José Luis Paniza, not long ago when someone might pay attention to what he said. Photo from his Twitter feed.
USMA law school student elections: competence and ethics not required
by Eric Jackson
There are allegations from the losing INNOVA slate that the November elections for the 2021 school year’s USMA law school students’ elections were stolen. Might just be just a coming generation’s version of the endless rabiblanco squabble, but for a few salient facts.
José Luis Paniza, the former president of ADEUSMA — the University of Santa Maria La Antigua Law Students Association — has admitted a role in the falsification of the elections.
It wasn’t the university or the law faculty that blew the whistle, but rather the company that ran the online election, Election Runner, whose online program caught the irregularities that indicated election fraud. Specifically mentioned was identity theft to cast votes in favor of one slate. It appears that the emails of law students were obtained from the university’s student directory and the dates of birth were found on Facebook. But if a couple of people appearing to be the same try to vote, or if a number of votes appear to be cast from a single computer, then the platform will take notice. And if some identity thief has voted in one’s name, the platform will not allow that person to vote. One student who was blocked from voting complained to start the inquiry.
The cheating was for the purpose of electing the ACTUA slate, whose nominee for president was Ana Gabriela Bravo. Also implicated in the affair were the outgoing ADEUSMA president, Javier Núñez, and the slate’s VP candidate José Barrios. By several sources, these four were all involved in a scheme directed from an apartment in the former Trump Ocean Club in Punta Pacifica.
Other members of the ACTUA slate, Emperatriz Ibarra, Angel Garay, Giovanna Alfanno and Alexandra Rueda, said in an open letter to USMA’s director of student life Ángela Rodríguez that they had no knowledge of or participation in the scheme. None of these people have been accused.
There are familiar names involved at various angles of this story. USMA, the Catholic university in an overall undistinguished Panamanian higher education field, is where rich or politically connected families often send their kids to study. This role has been enhanced by greater US student visa difficulties in Trump times.
Javier Núñez? Two members of his family are on the payroll of PRD legislator Crispiano Adames.
José Luis Paniza? Student leader of the Independent Movement (MOVIN) that’s popularly identified with Panama’s reputedly richest family, the Mottas, and with a number of prominent media figures. He was, until the scandal, coordinator of the Citizens Forum for Election Reforms. That’s a part of the Electoral Reform Commission that’s officially recognized by the Electoral Tribunal. The commission helped to write proposed election law changes that will be soon be taken up for consideration by a National Assembly committee. Go looking through the ranks of the Panamanian judiciary and diplomatic corps and the Paniza surname comes up.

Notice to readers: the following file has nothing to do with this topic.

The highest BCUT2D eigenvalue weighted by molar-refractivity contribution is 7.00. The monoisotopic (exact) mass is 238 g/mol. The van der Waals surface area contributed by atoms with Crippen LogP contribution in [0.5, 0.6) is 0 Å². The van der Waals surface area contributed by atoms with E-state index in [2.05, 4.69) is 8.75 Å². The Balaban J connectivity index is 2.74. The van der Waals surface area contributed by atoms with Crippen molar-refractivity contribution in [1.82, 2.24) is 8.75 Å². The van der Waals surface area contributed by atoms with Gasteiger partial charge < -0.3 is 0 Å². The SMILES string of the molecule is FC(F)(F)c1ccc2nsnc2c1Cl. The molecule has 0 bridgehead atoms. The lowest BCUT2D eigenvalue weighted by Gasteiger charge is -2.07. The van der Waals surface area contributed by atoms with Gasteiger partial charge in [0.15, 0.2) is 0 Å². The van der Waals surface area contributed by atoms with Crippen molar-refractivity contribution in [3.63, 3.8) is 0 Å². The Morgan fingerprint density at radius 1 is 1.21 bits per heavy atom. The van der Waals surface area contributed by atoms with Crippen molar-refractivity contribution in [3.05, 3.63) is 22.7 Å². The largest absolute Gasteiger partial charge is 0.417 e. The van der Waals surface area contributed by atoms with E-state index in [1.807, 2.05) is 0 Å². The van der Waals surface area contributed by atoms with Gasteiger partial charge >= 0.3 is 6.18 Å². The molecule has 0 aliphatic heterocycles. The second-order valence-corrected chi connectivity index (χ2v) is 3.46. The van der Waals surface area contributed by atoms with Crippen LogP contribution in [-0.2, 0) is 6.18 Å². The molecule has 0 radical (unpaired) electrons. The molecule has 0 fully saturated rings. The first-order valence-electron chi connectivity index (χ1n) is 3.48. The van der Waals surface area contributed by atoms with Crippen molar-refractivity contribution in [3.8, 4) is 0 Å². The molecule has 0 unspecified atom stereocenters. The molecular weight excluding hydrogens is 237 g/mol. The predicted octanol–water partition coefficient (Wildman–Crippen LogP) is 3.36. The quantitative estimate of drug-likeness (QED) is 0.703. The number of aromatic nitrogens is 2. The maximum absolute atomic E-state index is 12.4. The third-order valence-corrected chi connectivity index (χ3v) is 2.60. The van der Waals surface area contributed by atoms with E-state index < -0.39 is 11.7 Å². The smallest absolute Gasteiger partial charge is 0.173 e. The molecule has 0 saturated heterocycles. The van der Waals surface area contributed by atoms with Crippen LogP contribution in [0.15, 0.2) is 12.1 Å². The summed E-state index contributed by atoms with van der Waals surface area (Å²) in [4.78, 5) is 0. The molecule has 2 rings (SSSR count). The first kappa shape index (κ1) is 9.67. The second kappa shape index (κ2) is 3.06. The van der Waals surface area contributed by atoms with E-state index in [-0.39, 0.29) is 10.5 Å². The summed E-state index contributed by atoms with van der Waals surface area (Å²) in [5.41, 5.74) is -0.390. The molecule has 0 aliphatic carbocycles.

Rather immediately the dean of the law school, former attorney general, legislator and presidential candidate Ana Matilde Gómez, insisted that Paniza be removed from his electoral reform roles. The head of the Catholic Church’s Justice and Peace Committee stepped in to replace Paniza on the forum, which then named another young member of a politically connected family, marketing consultant Freddy Pitti.
The PRD , most particularly its neofascist element, has been vilifying MOVIN for a solid year and a half. With all other political parties in disarray and the Panamanian habit of denying an incumbent party a consecutive term in the presidency, the independents are now seen as a threat. Paniza is just more grist for that mill, but none of the journalists identified with the movement are rising to his defense or that or any of the other three implicated law students.
USMA is being circumspect, admitting that there is a corruption complaint but limiting its comments pursuant to set procedures to investigate student misconduct. There probably will be something on the order of a proper investigation.
(We have a public confession of one of the four students who are implicated. The other three are guarding their silence, as is their right. Which has something to do with why USMA isn’t making much comment about the scandal. People who are suspected may actually be innocent.)
(Are there allusions to family ties here? They become relevant because of the sort of closed society we have here. The Electoral Tribunal would certainly never want to hear from a guy named Jackson. But there is no indication that other members of the families of these young people who are in trouble did anything wrong.)
In a normal country a student gets kicked out of school for such dishonesty. In a normal country a scandal like this can block a graduate’s application for a license to practice law. The norm in Panama, especially if the family or political connections are right, is that these things are not a problem. Let’s see if they are for these law students.
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